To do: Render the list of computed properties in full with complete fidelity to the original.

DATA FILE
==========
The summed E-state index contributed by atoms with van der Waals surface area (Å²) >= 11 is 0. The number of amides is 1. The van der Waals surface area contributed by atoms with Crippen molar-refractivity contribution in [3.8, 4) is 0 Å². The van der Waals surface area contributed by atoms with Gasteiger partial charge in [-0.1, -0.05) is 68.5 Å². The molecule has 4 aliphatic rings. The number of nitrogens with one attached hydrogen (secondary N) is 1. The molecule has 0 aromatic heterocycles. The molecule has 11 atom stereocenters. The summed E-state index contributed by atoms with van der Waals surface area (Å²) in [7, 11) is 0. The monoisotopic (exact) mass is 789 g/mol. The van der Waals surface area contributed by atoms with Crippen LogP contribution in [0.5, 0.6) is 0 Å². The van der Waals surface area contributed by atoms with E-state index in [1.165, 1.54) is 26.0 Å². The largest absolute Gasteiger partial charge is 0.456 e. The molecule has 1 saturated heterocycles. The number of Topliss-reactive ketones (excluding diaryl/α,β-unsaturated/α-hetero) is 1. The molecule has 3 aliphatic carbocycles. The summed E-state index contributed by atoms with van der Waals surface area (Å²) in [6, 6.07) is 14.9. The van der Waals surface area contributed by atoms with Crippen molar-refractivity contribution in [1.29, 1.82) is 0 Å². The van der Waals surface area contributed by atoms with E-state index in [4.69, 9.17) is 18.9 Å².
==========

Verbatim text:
The summed E-state index contributed by atoms with van der Waals surface area (Å²) >= 11 is 0. The number of amides is 1. The van der Waals surface area contributed by atoms with Crippen molar-refractivity contribution in [3.8, 4) is 0 Å². The van der Waals surface area contributed by atoms with Gasteiger partial charge in [-0.1, -0.05) is 68.5 Å². The molecule has 4 aliphatic rings. The number of nitrogens with one attached hydrogen (secondary N) is 1. The molecule has 0 aromatic heterocycles. The molecule has 11 atom stereocenters. The summed E-state index contributed by atoms with van der Waals surface area (Å²) in [7, 11) is 0. The monoisotopic (exact) mass is 789 g/mol. The van der Waals surface area contributed by atoms with Crippen LogP contribution in [0.5, 0.6) is 0 Å². The van der Waals surface area contributed by atoms with E-state index in [1.165, 1.54) is 26.0 Å². The largest absolute Gasteiger partial charge is 0.456 e. The molecule has 1 saturated heterocycles. The number of Topliss-reactive ketones (excluding diaryl/α,β-unsaturated/α-hetero) is 1. The molecule has 3 aliphatic carbocycles. The summed E-state index contributed by atoms with van der Waals surface area (Å²) in [6, 6.07) is 14.9. The van der Waals surface area contributed by atoms with Crippen molar-refractivity contribution in [1.29, 1.82) is 0 Å². The van der Waals surface area contributed by atoms with E-state index in [4.69, 9.17) is 18.9 Å².